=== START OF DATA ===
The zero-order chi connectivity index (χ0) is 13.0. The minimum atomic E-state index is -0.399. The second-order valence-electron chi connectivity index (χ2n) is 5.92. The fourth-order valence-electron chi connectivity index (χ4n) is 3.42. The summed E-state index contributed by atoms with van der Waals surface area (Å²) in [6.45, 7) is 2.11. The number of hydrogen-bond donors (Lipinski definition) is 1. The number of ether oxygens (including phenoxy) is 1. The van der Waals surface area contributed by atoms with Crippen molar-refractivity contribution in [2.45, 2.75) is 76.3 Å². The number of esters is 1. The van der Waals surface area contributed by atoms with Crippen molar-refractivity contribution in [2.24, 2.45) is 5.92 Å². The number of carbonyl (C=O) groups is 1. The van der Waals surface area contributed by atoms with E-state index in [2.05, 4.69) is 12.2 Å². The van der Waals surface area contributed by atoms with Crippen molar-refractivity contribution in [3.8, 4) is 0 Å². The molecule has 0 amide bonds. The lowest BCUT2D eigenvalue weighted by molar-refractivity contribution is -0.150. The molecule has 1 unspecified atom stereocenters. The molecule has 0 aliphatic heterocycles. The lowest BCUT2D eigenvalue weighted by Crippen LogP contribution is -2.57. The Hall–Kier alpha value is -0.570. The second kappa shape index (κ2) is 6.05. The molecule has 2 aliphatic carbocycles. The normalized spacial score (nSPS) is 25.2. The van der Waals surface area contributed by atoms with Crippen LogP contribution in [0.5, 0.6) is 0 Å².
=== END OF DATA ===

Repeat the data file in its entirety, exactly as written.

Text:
The zero-order chi connectivity index (χ0) is 13.0. The minimum atomic E-state index is -0.399. The second-order valence-electron chi connectivity index (χ2n) is 5.92. The fourth-order valence-electron chi connectivity index (χ4n) is 3.42. The summed E-state index contributed by atoms with van der Waals surface area (Å²) in [6.45, 7) is 2.11. The number of hydrogen-bond donors (Lipinski definition) is 1. The number of ether oxygens (including phenoxy) is 1. The van der Waals surface area contributed by atoms with Crippen molar-refractivity contribution in [2.45, 2.75) is 76.3 Å². The number of esters is 1. The van der Waals surface area contributed by atoms with Crippen molar-refractivity contribution in [2.24, 2.45) is 5.92 Å². The number of carbonyl (C=O) groups is 1. The van der Waals surface area contributed by atoms with E-state index in [2.05, 4.69) is 12.2 Å². The van der Waals surface area contributed by atoms with Crippen molar-refractivity contribution in [3.8, 4) is 0 Å². The molecule has 0 amide bonds. The lowest BCUT2D eigenvalue weighted by molar-refractivity contribution is -0.150. The molecule has 1 unspecified atom stereocenters. The molecule has 0 aliphatic heterocycles. The lowest BCUT2D eigenvalue weighted by Crippen LogP contribution is -2.57. The Hall–Kier alpha value is -0.570. The second kappa shape index (κ2) is 6.05. The molecule has 2 aliphatic carbocycles. The normalized spacial score (nSPS) is 25.2. The van der Waals surface area contributed by atoms with Crippen LogP contribution in [0.5, 0.6) is 0 Å².